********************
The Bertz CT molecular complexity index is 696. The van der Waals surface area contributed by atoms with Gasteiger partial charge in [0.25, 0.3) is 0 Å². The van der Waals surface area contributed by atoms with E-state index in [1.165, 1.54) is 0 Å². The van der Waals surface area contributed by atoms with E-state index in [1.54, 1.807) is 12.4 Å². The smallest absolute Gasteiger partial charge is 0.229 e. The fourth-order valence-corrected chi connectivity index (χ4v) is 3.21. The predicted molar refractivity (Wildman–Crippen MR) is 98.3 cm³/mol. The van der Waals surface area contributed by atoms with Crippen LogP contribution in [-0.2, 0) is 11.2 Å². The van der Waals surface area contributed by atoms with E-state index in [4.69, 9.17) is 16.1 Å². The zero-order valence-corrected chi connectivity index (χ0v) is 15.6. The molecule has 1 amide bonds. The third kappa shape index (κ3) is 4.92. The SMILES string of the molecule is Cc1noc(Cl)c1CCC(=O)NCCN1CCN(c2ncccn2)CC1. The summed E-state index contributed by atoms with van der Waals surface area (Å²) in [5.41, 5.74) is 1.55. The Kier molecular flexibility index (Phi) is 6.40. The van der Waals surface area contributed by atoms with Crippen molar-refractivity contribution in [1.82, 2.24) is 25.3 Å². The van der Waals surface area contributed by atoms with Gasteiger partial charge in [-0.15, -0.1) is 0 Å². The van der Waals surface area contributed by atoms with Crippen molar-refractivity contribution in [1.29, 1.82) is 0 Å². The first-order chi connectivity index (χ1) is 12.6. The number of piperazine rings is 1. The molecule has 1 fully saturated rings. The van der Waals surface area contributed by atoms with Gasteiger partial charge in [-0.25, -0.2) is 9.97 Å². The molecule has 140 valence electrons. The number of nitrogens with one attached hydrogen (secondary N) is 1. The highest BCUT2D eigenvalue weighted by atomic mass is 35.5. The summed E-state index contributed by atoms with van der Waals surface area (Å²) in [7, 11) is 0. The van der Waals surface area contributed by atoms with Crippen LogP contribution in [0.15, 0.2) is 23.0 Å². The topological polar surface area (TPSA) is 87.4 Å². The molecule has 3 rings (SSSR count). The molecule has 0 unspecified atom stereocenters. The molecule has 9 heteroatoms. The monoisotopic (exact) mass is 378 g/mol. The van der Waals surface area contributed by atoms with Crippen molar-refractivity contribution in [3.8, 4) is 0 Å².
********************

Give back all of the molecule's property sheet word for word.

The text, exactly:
The Bertz CT molecular complexity index is 696. The van der Waals surface area contributed by atoms with Gasteiger partial charge in [0.25, 0.3) is 0 Å². The van der Waals surface area contributed by atoms with E-state index in [1.165, 1.54) is 0 Å². The van der Waals surface area contributed by atoms with E-state index in [1.54, 1.807) is 12.4 Å². The smallest absolute Gasteiger partial charge is 0.229 e. The fourth-order valence-corrected chi connectivity index (χ4v) is 3.21. The predicted molar refractivity (Wildman–Crippen MR) is 98.3 cm³/mol. The van der Waals surface area contributed by atoms with Crippen LogP contribution in [-0.2, 0) is 11.2 Å². The van der Waals surface area contributed by atoms with E-state index in [4.69, 9.17) is 16.1 Å². The zero-order valence-corrected chi connectivity index (χ0v) is 15.6. The molecule has 1 amide bonds. The third kappa shape index (κ3) is 4.92. The SMILES string of the molecule is Cc1noc(Cl)c1CCC(=O)NCCN1CCN(c2ncccn2)CC1. The summed E-state index contributed by atoms with van der Waals surface area (Å²) in [5.41, 5.74) is 1.55. The Kier molecular flexibility index (Phi) is 6.40. The van der Waals surface area contributed by atoms with Crippen molar-refractivity contribution in [1.82, 2.24) is 25.3 Å². The van der Waals surface area contributed by atoms with Gasteiger partial charge in [-0.15, -0.1) is 0 Å². The van der Waals surface area contributed by atoms with Crippen molar-refractivity contribution in [1.29, 1.82) is 0 Å². The first-order chi connectivity index (χ1) is 12.6. The number of piperazine rings is 1. The molecule has 1 fully saturated rings. The van der Waals surface area contributed by atoms with Gasteiger partial charge in [-0.25, -0.2) is 9.97 Å². The molecule has 140 valence electrons. The number of nitrogens with one attached hydrogen (secondary N) is 1. The highest BCUT2D eigenvalue weighted by atomic mass is 35.5. The summed E-state index contributed by atoms with van der Waals surface area (Å²) in [7, 11) is 0. The van der Waals surface area contributed by atoms with Crippen LogP contribution in [0.15, 0.2) is 23.0 Å². The topological polar surface area (TPSA) is 87.4 Å². The molecule has 3 rings (SSSR count). The molecule has 0 unspecified atom stereocenters. The molecule has 9 heteroatoms. The monoisotopic (exact) mass is 378 g/mol. The van der Waals surface area contributed by atoms with Crippen molar-refractivity contribution in [3.8, 4) is 0 Å².